1. rupali.ahuja New Member

    India ; Hindi

    Merci de m'informer lequel est correct : "Cette erreur" ou "Cet erreur" ?

    Rupali :confused:

    Note des modérateurs : nous avons fusionné plusieurs discussions pour créer ce fil.
    Last edited by a moderator: Mar 11, 2014
  2. Le Pamplemousse

    Le Pamplemousse Senior Member

    USA, English
    "Cette erreur" est correct parce que c'est feminin.
  3. rupali.ahuja New Member

    India ; Hindi
    Merci Pamplemousse, mais pourquoi c'est : cette erreur? J'ai lu quelque part que devant une voyelle on toujours écrit "Cet" et je crois qu'on prend "E" comme une voyelle dans la langue française.... n'est-ce pas?

    Donc pourquoi il est "cette erreur" est pas "cet erreur" ?:(
  4. Le Pamplemousse

    Le Pamplemousse Senior Member

    USA, English
    On utilise "ce" avec les mots masculins que commencent avec une consonne.

    Ce soir

    On utilise "cet" seulement quand il y a un mot masculin que commence avec une voyelle (ou le son d'une voyelle).

    Cet oiseau

    On utilise "cette" toujours avec les mots feminins. Il n'est pas important comment commence le mot.

    Cette erreur
    Cette femme

    J'espère qu'il t'assiste.
  5. cyberbourik New Member

    France français
    et bien sûr au pluriel ça donne :

    ce garçon > ces garçons
    cet arbre > ces arbres
    cette maison > ces maisons

    Last edited by a moderator: Mar 11, 2014
  6. sandera

    sandera Senior Member



    Is there an easy to learn rule for using the above....meaning "this"

    Last edited by a moderator: Mar 11, 2014
  7. eyesofsky Senior Member

    English - UK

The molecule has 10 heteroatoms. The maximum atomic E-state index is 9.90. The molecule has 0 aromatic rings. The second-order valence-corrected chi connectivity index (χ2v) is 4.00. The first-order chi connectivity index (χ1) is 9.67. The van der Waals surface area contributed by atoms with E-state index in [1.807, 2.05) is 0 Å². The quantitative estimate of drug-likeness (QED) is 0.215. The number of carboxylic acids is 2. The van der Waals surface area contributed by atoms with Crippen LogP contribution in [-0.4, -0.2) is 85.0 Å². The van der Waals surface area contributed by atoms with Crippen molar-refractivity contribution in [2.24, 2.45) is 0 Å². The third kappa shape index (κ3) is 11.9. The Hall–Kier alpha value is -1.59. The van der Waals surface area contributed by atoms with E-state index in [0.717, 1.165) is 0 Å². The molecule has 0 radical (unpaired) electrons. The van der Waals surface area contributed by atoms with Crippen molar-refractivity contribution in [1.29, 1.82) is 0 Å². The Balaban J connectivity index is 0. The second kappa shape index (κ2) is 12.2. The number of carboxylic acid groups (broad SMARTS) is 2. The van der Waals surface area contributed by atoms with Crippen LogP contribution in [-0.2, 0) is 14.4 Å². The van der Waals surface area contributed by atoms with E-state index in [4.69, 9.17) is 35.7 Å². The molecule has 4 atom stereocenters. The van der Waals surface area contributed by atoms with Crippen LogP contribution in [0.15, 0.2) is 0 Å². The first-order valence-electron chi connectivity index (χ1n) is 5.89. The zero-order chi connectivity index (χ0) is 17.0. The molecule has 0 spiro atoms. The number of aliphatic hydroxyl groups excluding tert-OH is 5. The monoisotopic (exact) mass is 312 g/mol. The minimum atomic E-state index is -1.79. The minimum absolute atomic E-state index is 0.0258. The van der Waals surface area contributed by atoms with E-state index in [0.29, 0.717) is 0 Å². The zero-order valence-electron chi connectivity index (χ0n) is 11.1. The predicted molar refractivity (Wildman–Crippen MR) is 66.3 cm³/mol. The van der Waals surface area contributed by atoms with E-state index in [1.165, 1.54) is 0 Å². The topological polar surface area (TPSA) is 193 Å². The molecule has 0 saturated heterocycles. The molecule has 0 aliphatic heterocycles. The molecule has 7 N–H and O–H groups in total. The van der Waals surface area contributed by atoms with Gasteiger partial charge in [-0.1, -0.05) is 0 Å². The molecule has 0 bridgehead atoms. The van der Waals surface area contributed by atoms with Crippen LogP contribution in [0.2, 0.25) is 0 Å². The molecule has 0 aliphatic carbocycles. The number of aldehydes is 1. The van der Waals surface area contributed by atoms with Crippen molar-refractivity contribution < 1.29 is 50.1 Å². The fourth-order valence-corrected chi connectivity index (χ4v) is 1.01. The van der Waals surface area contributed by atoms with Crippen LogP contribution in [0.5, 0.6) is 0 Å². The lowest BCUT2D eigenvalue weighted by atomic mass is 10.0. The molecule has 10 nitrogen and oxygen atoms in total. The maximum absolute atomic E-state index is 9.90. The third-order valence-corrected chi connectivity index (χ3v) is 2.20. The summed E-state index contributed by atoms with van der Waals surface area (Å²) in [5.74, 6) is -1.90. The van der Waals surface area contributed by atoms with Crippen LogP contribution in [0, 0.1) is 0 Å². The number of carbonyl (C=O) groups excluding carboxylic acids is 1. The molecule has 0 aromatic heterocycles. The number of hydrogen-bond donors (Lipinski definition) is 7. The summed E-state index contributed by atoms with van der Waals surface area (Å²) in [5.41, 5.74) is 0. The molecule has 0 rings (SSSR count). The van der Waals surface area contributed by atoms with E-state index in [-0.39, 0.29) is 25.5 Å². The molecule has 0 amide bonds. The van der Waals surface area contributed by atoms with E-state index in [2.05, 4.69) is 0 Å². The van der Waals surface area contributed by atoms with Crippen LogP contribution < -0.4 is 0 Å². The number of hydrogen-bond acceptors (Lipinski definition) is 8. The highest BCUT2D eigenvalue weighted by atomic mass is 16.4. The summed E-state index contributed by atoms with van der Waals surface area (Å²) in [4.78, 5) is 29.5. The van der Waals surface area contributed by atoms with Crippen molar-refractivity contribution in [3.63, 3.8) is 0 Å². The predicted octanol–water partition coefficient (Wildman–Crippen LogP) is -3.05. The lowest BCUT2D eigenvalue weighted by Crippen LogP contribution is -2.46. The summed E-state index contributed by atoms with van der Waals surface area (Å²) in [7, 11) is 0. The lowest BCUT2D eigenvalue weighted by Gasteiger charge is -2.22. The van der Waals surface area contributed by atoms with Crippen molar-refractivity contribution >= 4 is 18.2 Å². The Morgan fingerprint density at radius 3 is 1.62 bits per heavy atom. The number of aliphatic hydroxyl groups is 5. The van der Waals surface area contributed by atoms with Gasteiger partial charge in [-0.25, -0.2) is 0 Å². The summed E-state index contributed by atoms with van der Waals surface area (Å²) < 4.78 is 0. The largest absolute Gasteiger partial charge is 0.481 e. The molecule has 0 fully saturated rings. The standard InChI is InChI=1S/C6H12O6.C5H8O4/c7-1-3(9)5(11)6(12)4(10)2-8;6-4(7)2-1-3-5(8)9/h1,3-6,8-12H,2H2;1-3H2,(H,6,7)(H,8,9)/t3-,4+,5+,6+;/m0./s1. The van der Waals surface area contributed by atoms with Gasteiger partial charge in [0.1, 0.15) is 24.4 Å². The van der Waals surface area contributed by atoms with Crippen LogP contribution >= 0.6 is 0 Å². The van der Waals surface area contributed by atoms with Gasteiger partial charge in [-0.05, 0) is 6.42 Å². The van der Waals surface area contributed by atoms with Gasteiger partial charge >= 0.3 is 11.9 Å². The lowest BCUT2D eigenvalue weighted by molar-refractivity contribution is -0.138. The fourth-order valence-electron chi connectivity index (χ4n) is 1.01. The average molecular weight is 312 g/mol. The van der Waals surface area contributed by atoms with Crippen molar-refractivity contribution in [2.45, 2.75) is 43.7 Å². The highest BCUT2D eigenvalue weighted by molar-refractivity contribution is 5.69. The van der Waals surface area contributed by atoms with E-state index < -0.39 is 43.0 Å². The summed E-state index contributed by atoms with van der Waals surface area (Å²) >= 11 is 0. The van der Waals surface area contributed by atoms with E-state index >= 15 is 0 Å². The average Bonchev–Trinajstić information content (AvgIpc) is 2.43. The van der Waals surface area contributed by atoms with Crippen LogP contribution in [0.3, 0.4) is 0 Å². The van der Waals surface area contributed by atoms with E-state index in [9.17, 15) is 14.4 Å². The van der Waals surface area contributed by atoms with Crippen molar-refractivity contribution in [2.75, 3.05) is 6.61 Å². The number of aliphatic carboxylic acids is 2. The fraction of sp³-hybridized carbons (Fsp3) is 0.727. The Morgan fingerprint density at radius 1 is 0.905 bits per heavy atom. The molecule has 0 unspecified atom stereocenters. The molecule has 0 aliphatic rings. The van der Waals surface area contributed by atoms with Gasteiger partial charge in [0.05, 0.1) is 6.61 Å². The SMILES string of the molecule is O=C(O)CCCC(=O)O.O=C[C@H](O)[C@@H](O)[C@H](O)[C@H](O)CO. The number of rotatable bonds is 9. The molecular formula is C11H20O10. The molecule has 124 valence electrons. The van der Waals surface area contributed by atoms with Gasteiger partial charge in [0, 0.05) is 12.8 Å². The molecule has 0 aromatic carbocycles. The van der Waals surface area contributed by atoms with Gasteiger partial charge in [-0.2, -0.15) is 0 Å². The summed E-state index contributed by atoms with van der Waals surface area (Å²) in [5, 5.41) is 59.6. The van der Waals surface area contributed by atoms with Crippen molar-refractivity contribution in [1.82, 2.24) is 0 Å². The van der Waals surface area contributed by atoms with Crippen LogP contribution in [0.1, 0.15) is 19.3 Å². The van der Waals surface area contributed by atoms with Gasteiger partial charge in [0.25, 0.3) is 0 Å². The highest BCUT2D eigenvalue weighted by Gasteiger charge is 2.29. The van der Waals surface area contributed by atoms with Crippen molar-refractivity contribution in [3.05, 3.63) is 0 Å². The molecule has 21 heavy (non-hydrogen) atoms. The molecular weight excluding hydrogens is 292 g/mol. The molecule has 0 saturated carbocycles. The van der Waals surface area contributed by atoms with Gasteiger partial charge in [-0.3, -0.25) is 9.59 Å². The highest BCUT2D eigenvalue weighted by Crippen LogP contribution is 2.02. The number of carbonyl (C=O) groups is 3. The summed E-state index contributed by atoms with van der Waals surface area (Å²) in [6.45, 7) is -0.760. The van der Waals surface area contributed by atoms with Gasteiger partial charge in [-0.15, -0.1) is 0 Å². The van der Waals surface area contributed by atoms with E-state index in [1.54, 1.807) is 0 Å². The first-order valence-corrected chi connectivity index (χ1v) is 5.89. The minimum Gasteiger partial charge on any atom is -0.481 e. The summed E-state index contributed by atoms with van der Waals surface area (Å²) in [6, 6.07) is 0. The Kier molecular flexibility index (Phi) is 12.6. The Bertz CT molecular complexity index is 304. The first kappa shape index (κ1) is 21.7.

Masculine object: ce (ce chien)
    Masculine object beginning in vowel or h: cet (cet homme)
    Feminine object: cette (cette femme)

    The "ci" is used if you want to say "this one (here)"
    e.g. cet homme-ci / ceci

    We'll wait to check with a french person though...
  8. JeanDeSponde

    JeanDeSponde Senior Member

    France, Lyon area
    France, Français
    Perfect - no real need to wait for a native, Eyesofsky...

    Maybe a few remarks :
    Indeed, in front of a vowel, always cet (cet avocat); but, before a word beginning with h, use cet only if the h is said "non aspiré", i.e. if it doesn't show. It depends on words; no rule there.
    In homme : non aspiré, hence cet homme; you pronounce un n-homme (liaison)
    In haricot, héros : aspiré; hence ce haricot, ce héro; say un haricot (sans liaison)

    As for ci : it is an insistent form you could translate by very : cet homme-ci, i.e. this very man.
    Last edited by a moderator: Mar 11, 2014
  9. nickswicks Banned

    England, English
    I am sure this is a basic rule, but how do I know whether to say: "ce travail" or "cet travail"...It is for the beginning of an academic essay.
    Merci d'avance!
  10. DearPrudence

    DearPrudence Dépêche Mod

    French (lower Normandy)
    ce + masculine noun * - ce chien
    cette + feminine noun - cette femme
    ces = plural noun - ces oranges

    *cet + masculine noun beginning with a vowel or not aspirated h:
    cet enfant, cet homme

    Now make the right choice :)
  11. nickswicks Banned

    England, English
    Ah, it is basic...ce travail! Thank you!
  12. 3verlasting New Member

    I have a problem deciding when to use what..
    I am aware that some are simply different in terms of their gender, but what about 'ce' and 'cela'?
    How do we know when to use 'cet' or 'ce'?
    Do they have different meanings? Different tense?
    Thank you in advance!
  13. samcluk Senior Member

    English, United Kingdom
    Ce - "this [masculine noun]"
    Cet - "this [masculine noun beginning with vowel or h]"
    Cette - "this [feminine noun]"

    I am not quite clear on cela myself, sorry!
  14. zappbrannigan Junior Member

    Malay (Malaysia), English